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Old 05-07-2009, 10:32 PM   #1
Apr 2009
Posts: 73
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I know there have been a lot of questions about sourdough so here's mine. I have a starter about 1 week old. I made bread with it which turned out ok but it was fairly doughy and not very sour. I have left it outside uncapped for several hours, added powder from ground grain etc but my yeast won't give me sour sourdough and it produces few bubbles.

It produces hooch very quickly and is bubbling hardily is there anything I can do?

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Old 05-08-2009, 01:55 PM   #2
david_42's Avatar
Oct 2005
Oak Grove, Oregon, USA
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Add some unpasteurized yogurt or sour cream to the starter. It's the bacteria that give sourdough the sour flavor
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Old 05-08-2009, 06:17 PM   #3
PseudoChef's Avatar
Apr 2007
West Chicago 'Burbs, IL
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Just like sour beers that feature bacteria and wild yeast, a sour dough starter takes many rounds of decanting/feeding to really start coming into its own. Just keep at it for a while - david mentioned some good tips. But just be patient and hopefully in a couple of months you will notice a pleasant difference.

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Old 05-22-2009, 06:20 PM   #4
Matt Up North
Jul 2008
Santa Rosa, CA
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stick it into the fridge in some tupperware. I read (and tested personally) that the colder it ferments, it will produce more sharp flavored acids rather than smoother flavored ones at a warm ferment. Let it hang out for a week, then pull it out and feed it. There should be a good amount of alcohol on the top of it. If you want the sour, then just pour off most of it, but leave some and add in the flour and water. Then leave it uncovered on the counter until it starts to bubble again and then back into the fridge for a week. Then you can start taking half of it to make bread, pancakes or whatever and feeding the rest.

I find that it takes about a month to get the flavor of the sour. Really though you should be able to smell that foul cheesy sort of smell pretty quickly (like a week or two) and that means that you have enough of the bacteria to produce some good sourdough.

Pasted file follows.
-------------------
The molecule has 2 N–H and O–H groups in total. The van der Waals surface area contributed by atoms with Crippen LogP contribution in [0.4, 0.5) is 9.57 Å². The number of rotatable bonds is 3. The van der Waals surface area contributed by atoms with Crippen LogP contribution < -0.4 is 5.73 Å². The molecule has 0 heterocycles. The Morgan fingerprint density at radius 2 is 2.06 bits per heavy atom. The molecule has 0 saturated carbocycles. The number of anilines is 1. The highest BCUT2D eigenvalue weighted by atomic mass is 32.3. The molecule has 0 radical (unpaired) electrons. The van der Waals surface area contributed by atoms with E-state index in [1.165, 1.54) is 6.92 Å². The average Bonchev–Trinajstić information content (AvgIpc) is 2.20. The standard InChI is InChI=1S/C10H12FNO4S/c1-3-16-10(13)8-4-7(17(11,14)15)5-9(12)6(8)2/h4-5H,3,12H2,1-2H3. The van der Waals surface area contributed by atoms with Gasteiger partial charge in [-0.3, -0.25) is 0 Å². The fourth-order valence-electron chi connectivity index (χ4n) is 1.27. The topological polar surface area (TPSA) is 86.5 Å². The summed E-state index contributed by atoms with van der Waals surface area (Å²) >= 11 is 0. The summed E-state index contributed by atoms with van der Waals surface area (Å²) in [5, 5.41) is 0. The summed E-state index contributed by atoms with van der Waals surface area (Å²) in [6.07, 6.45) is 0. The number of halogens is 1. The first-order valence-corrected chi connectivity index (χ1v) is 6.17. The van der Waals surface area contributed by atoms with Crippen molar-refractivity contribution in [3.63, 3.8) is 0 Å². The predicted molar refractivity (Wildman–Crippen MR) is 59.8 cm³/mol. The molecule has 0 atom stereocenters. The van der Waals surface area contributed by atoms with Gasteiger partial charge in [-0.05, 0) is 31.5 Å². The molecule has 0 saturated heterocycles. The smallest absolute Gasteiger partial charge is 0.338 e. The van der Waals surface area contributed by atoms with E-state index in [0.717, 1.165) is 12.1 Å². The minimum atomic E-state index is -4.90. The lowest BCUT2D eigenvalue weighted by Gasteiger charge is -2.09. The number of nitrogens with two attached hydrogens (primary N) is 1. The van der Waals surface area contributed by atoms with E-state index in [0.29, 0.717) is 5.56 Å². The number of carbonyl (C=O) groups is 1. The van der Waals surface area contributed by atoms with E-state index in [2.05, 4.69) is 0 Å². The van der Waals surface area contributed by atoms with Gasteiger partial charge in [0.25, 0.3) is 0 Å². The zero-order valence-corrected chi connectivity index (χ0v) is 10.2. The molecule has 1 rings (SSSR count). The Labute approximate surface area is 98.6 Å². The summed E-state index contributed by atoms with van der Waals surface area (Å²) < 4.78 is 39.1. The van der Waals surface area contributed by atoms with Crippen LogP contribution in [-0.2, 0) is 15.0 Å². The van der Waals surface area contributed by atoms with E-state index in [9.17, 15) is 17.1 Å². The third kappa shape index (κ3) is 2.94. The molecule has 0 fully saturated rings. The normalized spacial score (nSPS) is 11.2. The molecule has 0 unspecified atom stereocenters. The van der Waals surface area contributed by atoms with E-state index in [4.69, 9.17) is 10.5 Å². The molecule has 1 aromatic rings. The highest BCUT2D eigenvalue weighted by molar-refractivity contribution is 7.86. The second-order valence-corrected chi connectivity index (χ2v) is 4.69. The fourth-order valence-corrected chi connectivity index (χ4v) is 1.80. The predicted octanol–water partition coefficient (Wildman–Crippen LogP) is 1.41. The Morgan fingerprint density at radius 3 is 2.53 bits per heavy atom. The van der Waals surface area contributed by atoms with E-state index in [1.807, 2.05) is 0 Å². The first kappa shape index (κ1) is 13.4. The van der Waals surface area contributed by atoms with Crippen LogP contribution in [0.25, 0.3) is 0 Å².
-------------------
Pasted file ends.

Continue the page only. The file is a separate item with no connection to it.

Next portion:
Lastly, if you add commercial yeast, then it will take some time to get to the good sour flavor.
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Old 05-28-2009, 05:39 PM   #5
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Feb 2008
Reed City, MI
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A friend of mine tried this years ago and said he needs to try again. Now that he knows more about it. It takes time and a bit of effort, but only a bit. I've thought about it, but too many hobbies and frankly, I'm not that into sourdough.
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Old 08-04-2009, 04:42 PM   #6
chirs's Avatar
May 2009
Posts: 73

if you add a teaspoon (to about 1.5 cups of starter) it often will lower the pH enough to create an environment for the yeast to kick in. I've also found that using a scale to measure equal weight water and flour really helped.
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Old 09-05-2009, 06:39 PM   #7
Aug 2008
Watertown, CT
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I've had a nice starter going for a few months now. One thing I've never seen tried that worked well for me. I used the yeast slurry from a batch of beer for my starter.

In my reading on the sourdough process, getting a starter with no yeast is sort of hit-or-miss, while using commercial yeast to jumpstart the process is viewed as somehow "cheating". So I figured the slurry would be a reasonable compromise. Plus, it worked.


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Old 09-06-2009, 07:29 PM   #8
Jan 2009
Santa Clara, CA
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From what I understand, any openly-aged starter is considered a "sourdough", even if it doesn't taste sour. Most pizza doughs from the better pizzerias are sourdough cultures but don't carry the "sour" taste.

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